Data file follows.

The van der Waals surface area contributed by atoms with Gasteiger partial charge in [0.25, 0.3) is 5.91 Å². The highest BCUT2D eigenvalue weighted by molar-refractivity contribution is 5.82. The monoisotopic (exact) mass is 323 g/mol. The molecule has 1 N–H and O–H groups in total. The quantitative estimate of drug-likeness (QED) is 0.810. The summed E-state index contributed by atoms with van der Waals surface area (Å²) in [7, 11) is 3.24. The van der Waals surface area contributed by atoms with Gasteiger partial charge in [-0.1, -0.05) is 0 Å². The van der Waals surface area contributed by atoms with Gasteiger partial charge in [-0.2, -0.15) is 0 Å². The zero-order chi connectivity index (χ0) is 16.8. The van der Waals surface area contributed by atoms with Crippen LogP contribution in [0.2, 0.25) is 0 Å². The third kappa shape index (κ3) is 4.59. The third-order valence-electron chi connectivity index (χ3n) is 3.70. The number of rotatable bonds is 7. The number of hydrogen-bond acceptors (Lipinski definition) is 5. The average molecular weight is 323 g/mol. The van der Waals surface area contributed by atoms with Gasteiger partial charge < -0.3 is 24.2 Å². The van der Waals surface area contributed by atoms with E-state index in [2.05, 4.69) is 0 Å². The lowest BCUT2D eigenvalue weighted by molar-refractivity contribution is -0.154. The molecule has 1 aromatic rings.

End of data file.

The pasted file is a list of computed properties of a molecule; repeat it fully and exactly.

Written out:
The van der Waals surface area contributed by atoms with Gasteiger partial charge in [0.25, 0.3) is 5.91 Å². The highest BCUT2D eigenvalue weighted by molar-refractivity contribution is 5.82. The monoisotopic (exact) mass is 323 g/mol. The molecule has 1 N–H and O–H groups in total. The quantitative estimate of drug-likeness (QED) is 0.810. The summed E-state index contributed by atoms with van der Waals surface area (Å²) in [7, 11) is 3.24. The van der Waals surface area contributed by atoms with Gasteiger partial charge in [-0.1, -0.05) is 0 Å². The van der Waals surface area contributed by atoms with Gasteiger partial charge in [-0.2, -0.15) is 0 Å². The zero-order chi connectivity index (χ0) is 16.8. The van der Waals surface area contributed by atoms with Crippen LogP contribution in [0.2, 0.25) is 0 Å². The third kappa shape index (κ3) is 4.59. The third-order valence-electron chi connectivity index (χ3n) is 3.70. The number of rotatable bonds is 7. The number of hydrogen-bond acceptors (Lipinski definition) is 5. The average molecular weight is 323 g/mol. The van der Waals surface area contributed by atoms with Gasteiger partial charge < -0.3 is 24.2 Å². The van der Waals surface area contributed by atoms with E-state index in [2.05, 4.69) is 0 Å². The lowest BCUT2D eigenvalue weighted by molar-refractivity contribution is -0.154. The molecule has 1 aromatic rings.